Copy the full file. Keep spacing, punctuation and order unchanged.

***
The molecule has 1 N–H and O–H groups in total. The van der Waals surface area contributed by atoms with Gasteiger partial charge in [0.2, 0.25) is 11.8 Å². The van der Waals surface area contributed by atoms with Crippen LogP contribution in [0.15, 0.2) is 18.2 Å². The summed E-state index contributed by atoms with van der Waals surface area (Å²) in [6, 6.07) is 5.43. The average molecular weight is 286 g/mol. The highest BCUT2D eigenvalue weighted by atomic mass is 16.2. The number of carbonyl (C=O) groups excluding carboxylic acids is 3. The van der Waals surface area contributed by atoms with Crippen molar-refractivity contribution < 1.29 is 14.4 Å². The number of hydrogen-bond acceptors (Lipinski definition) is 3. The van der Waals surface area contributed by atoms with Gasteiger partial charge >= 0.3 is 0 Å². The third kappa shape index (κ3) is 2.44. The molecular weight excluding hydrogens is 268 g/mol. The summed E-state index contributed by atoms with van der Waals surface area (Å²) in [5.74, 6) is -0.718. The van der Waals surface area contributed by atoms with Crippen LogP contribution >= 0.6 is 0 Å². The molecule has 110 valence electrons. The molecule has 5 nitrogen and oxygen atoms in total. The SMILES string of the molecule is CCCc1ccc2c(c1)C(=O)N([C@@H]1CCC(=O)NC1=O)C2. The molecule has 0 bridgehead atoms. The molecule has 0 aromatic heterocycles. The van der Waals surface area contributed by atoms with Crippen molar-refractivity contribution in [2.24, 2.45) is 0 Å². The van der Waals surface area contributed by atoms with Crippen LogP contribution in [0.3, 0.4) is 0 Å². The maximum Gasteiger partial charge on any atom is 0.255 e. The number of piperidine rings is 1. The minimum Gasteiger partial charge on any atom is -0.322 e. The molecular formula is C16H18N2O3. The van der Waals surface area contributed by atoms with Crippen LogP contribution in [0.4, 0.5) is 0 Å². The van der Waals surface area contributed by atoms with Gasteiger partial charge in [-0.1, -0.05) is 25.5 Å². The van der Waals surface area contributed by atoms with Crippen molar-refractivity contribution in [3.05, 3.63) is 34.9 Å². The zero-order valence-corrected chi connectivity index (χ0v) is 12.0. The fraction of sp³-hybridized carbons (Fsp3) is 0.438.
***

The molecule has 1 N–H and O–H groups in total. The van der Waals surface area contributed by atoms with Gasteiger partial charge in [0.2, 0.25) is 11.8 Å². The van der Waals surface area contributed by atoms with Crippen LogP contribution in [0.15, 0.2) is 18.2 Å². The summed E-state index contributed by atoms with van der Waals surface area (Å²) in [6, 6.07) is 5.43. The average molecular weight is 286 g/mol. The highest BCUT2D eigenvalue weighted by atomic mass is 16.2. The number of carbonyl (C=O) groups excluding carboxylic acids is 3. The van der Waals surface area contributed by atoms with Crippen molar-refractivity contribution < 1.29 is 14.4 Å². The number of hydrogen-bond acceptors (Lipinski definition) is 3. The van der Waals surface area contributed by atoms with Gasteiger partial charge >= 0.3 is 0 Å². The third kappa shape index (κ3) is 2.44. The molecular weight excluding hydrogens is 268 g/mol. The summed E-state index contributed by atoms with van der Waals surface area (Å²) in [5.74, 6) is -0.718. The van der Waals surface area contributed by atoms with Crippen LogP contribution >= 0.6 is 0 Å². The molecule has 110 valence electrons. The molecule has 5 nitrogen and oxygen atoms in total. The SMILES string of the molecule is CCCc1ccc2c(c1)C(=O)N([C@@H]1CCC(=O)NC1=O)C2. The molecule has 0 bridgehead atoms. The molecule has 0 aromatic heterocycles. The van der Waals surface area contributed by atoms with Crippen molar-refractivity contribution in [2.24, 2.45) is 0 Å². The van der Waals surface area contributed by atoms with Crippen LogP contribution in [0.3, 0.4) is 0 Å². The maximum Gasteiger partial charge on any atom is 0.255 e. The number of piperidine rings is 1. The minimum Gasteiger partial charge on any atom is -0.322 e. The molecular formula is C16H18N2O3. The van der Waals surface area contributed by atoms with Crippen LogP contribution in [0.4, 0.5) is 0 Å². The van der Waals surface area contributed by atoms with Gasteiger partial charge in [-0.1, -0.05) is 25.5 Å². The van der Waals surface area contributed by atoms with Crippen molar-refractivity contribution in [3.05, 3.63) is 34.9 Å². The zero-order valence-corrected chi connectivity index (χ0v) is 12.0. The fraction of sp³-hybridized carbons (Fsp3) is 0.438.